It was a touching sight in the theater of the Russian Embassy. Onstage, nine orphans from Detsky Dom (orphanage) #18 of St. Petersburg danced and sang in homemade costumes. In the audience, former Russian orphans flitted through the aisles like towheaded fireflies, climbing on and off their American parents' laps, and sometimes sneaking up from behind to kiss them.
The performers, led by a born song-and-dance man named Alexey, who looked about 9, are hoping that they, too, might find homes in the United States. They were brought here by the Nightlight Foundation, which has been uniting wishful parents and homeless children for the past six years. If the matches are made, the children will leave their native land with the blessing of Mother Russia.
Some Russian nationalists express the view that orphans would be better off growing up in Russian orphanages than going to homes in America. But Ronald Stoddart, the president of Nightlight and a California lawyer who spent his career in adoption law until 1993, found a different post-perestroika philosophy. It was succinctly, and graciously, stated after the show by Svetlana Ushakova, the wife of the Russian ambassador. She told the assemblage, "Children need love and care and a family, and that they will find here in the U.S."
Since 1996, the Russians have made the exit of thousands of children from Russian orphanages relatively easy. Stoddart is proud of having reduced the cost to Nightlight parents ($18,000). He has a full-time staff in St. Petersburg that helps adopting parents get through the mill in a week. Would-be parents and children are introduced to each other by videos.
The tall, pleasant Stoddart (who can be reached, incidentally, at 714-990-5100) arranges between 70 and 100 matches a year. But Nightlight does more. It contributes to children who remain in orphanages and promotes adoptions by Russians. It pushes interested Americans to consider taking older children. Some of those children have been abused and neglected in Russia's economic hard times.
The foundation has had good luck. One case that went sour was of a teenager with a history of abuse, including rape, "who didn't fit in" with her new family. Another family on Nightlight's waiting list was happy to take her in.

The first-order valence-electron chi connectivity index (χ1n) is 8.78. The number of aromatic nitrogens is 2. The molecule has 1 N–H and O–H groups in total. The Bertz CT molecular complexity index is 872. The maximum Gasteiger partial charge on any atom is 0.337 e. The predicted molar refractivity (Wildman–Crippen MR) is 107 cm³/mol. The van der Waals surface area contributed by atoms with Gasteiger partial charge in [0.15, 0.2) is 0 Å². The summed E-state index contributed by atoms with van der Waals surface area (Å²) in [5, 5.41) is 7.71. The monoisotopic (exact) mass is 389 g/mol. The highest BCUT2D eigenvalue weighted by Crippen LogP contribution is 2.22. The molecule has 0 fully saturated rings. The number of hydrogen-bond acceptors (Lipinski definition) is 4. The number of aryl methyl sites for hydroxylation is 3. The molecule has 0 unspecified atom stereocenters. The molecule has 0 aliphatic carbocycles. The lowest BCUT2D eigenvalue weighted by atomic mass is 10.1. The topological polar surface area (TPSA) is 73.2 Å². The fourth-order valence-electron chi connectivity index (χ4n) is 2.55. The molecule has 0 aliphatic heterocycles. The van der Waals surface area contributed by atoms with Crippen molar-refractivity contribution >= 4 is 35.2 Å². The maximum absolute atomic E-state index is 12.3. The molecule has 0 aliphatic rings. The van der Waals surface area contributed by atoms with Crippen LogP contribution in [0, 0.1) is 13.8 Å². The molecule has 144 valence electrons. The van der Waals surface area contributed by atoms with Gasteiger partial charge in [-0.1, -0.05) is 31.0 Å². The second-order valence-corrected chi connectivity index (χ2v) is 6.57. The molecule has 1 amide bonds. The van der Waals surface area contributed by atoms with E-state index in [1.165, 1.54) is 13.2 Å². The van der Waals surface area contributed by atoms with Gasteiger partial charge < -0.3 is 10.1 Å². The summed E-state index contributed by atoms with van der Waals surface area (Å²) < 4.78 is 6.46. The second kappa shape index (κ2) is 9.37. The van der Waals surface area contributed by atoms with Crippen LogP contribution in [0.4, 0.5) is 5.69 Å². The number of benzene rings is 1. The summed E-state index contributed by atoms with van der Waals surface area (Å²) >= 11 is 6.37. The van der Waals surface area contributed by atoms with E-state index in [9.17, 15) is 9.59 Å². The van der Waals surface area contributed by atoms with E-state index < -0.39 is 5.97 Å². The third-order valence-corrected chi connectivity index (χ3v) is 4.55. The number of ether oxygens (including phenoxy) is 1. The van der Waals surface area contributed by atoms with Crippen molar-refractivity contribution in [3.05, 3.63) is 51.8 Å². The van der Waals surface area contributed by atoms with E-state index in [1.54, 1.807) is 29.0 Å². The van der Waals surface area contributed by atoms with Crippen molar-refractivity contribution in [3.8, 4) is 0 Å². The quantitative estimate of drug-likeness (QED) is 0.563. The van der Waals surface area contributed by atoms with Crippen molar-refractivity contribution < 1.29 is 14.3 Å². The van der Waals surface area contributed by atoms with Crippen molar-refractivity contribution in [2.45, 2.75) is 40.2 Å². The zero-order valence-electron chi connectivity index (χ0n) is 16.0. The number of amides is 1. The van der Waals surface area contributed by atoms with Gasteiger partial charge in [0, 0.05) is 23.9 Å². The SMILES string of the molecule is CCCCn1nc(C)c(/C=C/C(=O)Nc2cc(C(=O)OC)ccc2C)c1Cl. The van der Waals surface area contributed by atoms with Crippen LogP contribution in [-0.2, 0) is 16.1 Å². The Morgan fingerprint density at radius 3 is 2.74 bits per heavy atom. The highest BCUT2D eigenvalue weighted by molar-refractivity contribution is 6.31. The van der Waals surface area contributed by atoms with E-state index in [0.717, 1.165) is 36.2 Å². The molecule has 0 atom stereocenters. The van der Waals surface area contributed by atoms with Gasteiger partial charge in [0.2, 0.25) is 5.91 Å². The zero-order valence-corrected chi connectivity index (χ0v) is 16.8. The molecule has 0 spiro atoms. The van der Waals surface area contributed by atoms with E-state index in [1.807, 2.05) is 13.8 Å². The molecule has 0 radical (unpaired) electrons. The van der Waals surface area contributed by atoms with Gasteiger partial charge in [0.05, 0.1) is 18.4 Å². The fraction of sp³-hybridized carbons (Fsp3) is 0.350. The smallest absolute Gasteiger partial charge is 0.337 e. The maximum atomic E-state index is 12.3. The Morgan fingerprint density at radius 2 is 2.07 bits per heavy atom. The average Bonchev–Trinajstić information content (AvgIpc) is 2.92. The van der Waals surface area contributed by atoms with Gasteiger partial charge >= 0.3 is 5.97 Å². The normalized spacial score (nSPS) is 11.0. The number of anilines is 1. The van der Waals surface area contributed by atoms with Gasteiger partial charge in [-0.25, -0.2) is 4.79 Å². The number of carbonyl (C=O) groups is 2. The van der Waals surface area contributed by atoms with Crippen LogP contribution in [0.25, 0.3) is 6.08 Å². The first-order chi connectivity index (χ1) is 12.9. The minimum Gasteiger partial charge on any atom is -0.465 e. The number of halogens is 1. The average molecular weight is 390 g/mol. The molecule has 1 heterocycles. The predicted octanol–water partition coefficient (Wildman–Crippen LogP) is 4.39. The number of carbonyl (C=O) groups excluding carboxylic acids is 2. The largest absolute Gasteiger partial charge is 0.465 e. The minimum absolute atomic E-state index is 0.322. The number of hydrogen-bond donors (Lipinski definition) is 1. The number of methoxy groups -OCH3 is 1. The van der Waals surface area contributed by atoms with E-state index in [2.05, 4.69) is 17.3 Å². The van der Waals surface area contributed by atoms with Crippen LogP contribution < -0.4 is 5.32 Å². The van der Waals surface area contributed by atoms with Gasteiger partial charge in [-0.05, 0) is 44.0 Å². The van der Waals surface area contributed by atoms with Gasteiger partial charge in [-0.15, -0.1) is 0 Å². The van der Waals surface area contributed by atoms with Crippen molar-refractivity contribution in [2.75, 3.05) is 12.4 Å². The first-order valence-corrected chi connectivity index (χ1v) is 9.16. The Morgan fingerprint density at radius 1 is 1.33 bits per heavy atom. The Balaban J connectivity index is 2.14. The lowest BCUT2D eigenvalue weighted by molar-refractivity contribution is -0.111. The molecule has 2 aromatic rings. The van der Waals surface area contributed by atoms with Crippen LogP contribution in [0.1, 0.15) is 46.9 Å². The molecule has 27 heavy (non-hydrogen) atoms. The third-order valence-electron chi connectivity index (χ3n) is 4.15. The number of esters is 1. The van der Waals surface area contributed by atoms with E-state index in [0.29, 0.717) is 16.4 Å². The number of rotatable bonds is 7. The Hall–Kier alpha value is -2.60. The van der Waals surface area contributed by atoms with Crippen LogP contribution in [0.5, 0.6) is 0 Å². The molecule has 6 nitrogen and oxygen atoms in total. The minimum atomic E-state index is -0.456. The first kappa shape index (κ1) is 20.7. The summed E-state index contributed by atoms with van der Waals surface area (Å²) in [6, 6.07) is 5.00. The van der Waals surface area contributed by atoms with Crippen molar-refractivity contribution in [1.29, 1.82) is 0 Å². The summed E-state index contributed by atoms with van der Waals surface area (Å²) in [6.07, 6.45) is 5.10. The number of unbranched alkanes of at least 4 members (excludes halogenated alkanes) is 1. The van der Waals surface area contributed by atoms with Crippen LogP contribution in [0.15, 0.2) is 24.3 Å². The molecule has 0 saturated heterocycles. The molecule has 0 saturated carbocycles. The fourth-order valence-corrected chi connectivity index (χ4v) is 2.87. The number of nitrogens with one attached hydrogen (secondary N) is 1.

Other countries have been sporadic in their acceptance of foreign adoption. They open and shut the door according to nationalist fevers. But the Russians have been steadily accommodating. They have a history of hating to admit anything, so it cannot have been easy for them to admit that Mother Russia cannot care for all of her children.
The Russian reputation for being difficult has been burnished in the Kosovo crisis, and the Russians have since behaved in a way that suggests they are sorry they helped make the peace. But about their needy children, they have been generous. Letting them go says they are putting the children's interests first, giving them a chance at a better life.
Another unexpected advocate of children's causes surfaced last week. The name of House Majority Whip Tom DeLay (R-Tex.) is not one that leaps to mind on this issue. His title is aggressive. So are his nicknames--"the exterminator" for his former occupation, and "the hammer" for his fund-raising stance. He has ridden roughshod over the mild-mannered Dennis Hastert, the nominal speaker of the House, and his rhetoric is famously intemperate: his recent right-wing rant against gun control, for instance, and his assaults on President Clinton during impeachment and Kosovo. But when you hear DeLay talk about children, you hear a different person. He was measured and compassionate when he spoke a few days ago at the Heritage Foundation, and his outrage was directed at the right people--judges who send children back to abusive homes, social workers who bounce them around in foster care. He told a long, sad story about "Jason," a victim of all these bad practices. "Not surprisingly," said the usually super-judgmental whip, the child has taken to shoplifting, failing in school and drinking. He made a number of sensible suggestions about remedies.
DeLay doesn't just talk about forlorn children. He and his wife, Christine, a former schoolteacher who has volunteered as a court-appointed special advocate, have taken two teenage foster children into their home in Sugar Land, Tex.--a Hispanic brother and sister, both designated "at risk."
DeLay told his audience that he and his wife decided to go public about their admirable action, although he said he knew people would say he was doing it "for politics." Liberals who might say that should ask themselves if they could do what he has done. Children often bring out the best in people.